Choosing a Suitable Snorkel Mask
The mask is the most important and personal piece of equipment that you can own if you are into water activities. When you step into a dive shop, you usually find a whole wall devoted to masks or snorkels.
There are so many choices because of the high demand. Not only in quantity (the most sold pieces of equipment) but also in quality. All faces are different: lean, large, long or small. So obviously, this is your most personal piece of equipment. It is rarely possible to borrow a mask.
You’ll see very quickly that from one model to another, the price can dramatically change. The first obvious thing: the $15 masks which can be found at beach stores or a proprietary brand of these great sports store chains are not necessarily the best.
Do not hesitate to put a few dozen additional dollars into a snorkel mask of a great brand which suits you well. This is a good investment; mine is a few hundred dives old and looks as good as new with a minimum of care.
The important thing for a mask is how comfortable it is on your face. For this, there are some helpful tips.
First, needless to say: Try it on! Don’t go buying it online without having measured your face in real life!
Second, the received idea is that for a mask to suit you, it must sit well on your own face after you inhale more or less strongly with your nose.
I do not like this technique because it implies that during inspiration, you make a suction effect which will distort the skirt of the mask and that will stick to your face even if in resting position the mask is not tight. Do you follow?
What you need to do is make sure the second skirt of the mask, the one you find inside the mask, sits well on your face. This second skirt is the seal, and when you just lay your mask on your face, it should be set all along on your skin. If you have a few millimeters of vacuum, you’ll have leaks under water.
Look carefully through a mirror or ask someone to check for you. Do the test with a transparent skirt mask, although you may end up purchasing a black skirt, verification of this second skirt is easier that way.
Black skirt? Transparent skirt?
You’re going to meet divers who swear only by the black skirt of the mask, and other fervent followers of the transparent skirt. How to choose?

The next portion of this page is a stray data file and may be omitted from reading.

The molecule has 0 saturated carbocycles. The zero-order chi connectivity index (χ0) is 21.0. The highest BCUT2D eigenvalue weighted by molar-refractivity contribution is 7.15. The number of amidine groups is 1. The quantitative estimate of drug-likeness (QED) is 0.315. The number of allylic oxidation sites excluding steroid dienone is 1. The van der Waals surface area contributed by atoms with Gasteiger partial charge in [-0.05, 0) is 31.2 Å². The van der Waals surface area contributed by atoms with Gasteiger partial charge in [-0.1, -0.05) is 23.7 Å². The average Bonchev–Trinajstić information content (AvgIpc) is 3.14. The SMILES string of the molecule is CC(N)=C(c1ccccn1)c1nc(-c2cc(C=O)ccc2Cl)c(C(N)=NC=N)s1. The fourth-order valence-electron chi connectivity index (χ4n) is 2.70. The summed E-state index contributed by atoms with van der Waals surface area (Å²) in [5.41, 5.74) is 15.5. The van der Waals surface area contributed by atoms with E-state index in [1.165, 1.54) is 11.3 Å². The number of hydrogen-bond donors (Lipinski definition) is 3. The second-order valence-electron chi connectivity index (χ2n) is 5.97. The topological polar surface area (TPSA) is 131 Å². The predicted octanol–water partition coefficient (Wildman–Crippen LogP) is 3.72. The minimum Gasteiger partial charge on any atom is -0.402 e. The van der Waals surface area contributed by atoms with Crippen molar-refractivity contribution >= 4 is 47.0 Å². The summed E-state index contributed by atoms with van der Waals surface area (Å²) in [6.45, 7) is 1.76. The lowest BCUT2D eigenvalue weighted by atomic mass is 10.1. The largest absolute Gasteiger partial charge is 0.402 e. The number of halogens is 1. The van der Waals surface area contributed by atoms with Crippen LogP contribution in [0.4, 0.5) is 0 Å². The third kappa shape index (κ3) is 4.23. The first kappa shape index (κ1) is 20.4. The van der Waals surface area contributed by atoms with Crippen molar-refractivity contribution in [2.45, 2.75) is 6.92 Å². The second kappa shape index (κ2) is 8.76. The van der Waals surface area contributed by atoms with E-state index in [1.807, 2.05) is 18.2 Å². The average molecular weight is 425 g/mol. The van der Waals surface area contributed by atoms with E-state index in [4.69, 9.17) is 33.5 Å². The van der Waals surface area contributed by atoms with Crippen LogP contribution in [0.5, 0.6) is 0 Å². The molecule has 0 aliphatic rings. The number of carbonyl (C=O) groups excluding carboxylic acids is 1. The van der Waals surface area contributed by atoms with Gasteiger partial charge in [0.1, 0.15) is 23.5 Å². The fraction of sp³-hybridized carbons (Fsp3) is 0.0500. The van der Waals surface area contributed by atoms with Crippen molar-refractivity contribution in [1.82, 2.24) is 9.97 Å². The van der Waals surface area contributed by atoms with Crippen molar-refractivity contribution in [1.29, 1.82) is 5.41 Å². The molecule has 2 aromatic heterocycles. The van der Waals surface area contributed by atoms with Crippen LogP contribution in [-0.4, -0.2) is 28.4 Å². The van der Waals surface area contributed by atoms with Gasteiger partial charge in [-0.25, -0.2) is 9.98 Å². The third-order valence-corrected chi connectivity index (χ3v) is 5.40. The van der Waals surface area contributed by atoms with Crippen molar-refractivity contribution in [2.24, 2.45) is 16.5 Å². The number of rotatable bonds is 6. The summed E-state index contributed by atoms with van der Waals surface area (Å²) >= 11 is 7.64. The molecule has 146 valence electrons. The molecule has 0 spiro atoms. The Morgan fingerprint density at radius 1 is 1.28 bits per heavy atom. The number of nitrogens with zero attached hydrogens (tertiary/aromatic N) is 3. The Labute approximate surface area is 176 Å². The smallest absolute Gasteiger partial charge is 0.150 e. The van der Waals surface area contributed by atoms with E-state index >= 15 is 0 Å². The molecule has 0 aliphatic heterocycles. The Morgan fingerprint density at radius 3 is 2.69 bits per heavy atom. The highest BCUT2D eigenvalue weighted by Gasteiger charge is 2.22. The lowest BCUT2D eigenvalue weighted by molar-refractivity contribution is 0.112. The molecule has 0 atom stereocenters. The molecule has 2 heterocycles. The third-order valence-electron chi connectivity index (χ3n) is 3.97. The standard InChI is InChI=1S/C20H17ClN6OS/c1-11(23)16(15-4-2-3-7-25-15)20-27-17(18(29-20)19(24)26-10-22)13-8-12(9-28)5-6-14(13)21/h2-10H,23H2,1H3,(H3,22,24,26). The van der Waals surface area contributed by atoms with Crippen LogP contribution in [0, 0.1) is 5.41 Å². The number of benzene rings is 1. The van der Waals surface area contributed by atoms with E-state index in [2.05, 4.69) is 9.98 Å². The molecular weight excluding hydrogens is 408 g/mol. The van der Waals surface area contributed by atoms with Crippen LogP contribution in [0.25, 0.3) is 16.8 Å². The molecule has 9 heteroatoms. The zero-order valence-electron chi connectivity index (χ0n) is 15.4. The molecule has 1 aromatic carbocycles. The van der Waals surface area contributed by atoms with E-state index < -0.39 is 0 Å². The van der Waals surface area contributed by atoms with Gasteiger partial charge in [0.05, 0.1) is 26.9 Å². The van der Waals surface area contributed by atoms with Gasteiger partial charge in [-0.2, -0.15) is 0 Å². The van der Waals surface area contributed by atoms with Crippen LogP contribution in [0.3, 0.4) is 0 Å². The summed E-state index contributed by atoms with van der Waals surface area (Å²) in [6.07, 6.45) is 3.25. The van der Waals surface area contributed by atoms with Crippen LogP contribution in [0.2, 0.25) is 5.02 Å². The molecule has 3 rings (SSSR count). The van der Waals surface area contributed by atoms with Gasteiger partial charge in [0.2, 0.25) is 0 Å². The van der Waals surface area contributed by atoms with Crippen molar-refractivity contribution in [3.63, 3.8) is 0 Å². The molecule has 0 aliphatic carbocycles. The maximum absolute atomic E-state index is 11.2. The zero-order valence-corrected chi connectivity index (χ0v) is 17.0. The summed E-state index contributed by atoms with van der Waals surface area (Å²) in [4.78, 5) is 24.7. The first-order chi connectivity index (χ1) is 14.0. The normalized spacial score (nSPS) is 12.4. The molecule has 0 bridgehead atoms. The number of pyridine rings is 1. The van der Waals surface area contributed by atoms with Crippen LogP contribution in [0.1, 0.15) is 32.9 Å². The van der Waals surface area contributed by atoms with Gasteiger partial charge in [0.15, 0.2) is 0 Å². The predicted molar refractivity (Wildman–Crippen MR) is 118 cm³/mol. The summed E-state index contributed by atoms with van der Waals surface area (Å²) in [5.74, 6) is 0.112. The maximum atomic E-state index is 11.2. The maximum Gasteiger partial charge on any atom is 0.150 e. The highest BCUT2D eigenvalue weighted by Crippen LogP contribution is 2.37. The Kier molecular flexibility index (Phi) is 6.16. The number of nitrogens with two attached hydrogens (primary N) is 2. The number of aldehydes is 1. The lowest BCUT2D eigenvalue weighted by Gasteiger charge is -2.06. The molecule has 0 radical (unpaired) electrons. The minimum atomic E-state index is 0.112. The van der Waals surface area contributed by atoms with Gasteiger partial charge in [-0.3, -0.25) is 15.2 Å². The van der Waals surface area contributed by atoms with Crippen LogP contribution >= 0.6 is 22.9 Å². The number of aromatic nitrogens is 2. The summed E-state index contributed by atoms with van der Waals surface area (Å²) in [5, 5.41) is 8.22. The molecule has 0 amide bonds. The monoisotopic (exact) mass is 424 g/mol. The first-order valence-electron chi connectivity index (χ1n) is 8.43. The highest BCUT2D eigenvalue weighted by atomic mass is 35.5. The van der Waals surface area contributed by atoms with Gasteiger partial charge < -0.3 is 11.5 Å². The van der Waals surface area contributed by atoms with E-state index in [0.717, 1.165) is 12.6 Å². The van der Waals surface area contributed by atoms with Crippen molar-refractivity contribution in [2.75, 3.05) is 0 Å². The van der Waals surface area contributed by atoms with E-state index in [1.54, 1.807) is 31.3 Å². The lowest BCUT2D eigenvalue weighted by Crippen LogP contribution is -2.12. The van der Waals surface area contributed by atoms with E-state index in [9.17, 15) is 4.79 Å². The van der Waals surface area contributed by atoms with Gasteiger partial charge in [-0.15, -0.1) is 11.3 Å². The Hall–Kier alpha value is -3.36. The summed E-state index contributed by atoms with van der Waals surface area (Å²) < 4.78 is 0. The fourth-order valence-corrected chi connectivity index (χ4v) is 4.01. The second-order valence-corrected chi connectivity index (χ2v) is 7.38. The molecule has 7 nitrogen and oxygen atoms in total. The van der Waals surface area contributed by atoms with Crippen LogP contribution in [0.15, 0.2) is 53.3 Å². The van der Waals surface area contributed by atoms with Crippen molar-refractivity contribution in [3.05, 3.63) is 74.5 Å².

The transparent skirt may be best for people who do not want to feel oppressed by a mask which they are not accustomed to. The more light comes from the sides the more it reduces the mini claustrophobia.
If you are also a diver who will take photos, be aware that pictures of you with a transparent mask will be better. You will see your face better than a black mask that may risk even hiding your eyes. It’s pretty obvious. See photos of divers on your favorite sites or magazines and you will notice that the best pictures are with these masks.
Black Skirt finds has followers with divers who will want to protect their eyes from the light. If you sometimes dive near the surface of a sun-drenched spot (the Maldives) you’ll realize that too much light coming in from the shimmering surface is very unpleasant. Without sunglasses, a black mask will have a comfortable enough cap effect.
Moreover, if instead of the photo-diver model, you are the one who will take the shots, a black mask will once again reduce the excess light and make it more comfortable shooting through the viewfinder or screen.
Prescription Glasses and Masks
I have glasses, but they do not fit into my mask!
Seriously, one day I came across a customer wearing his glasses under his mask with zero seal. If you need corrective lenses, be aware that some brands will offer a prescription snorkel mask that makes it possible to place the glasses for your view. Generally, sellers have a stock of lenses to view at the store and will offer to adjust the mask during purchase.
Otherwise, another entirely valid method is to stick special lenses directly to your mask on the existing glass. But I advise you use the first solution, just because a former client had one of these lenses come off during snorkeling!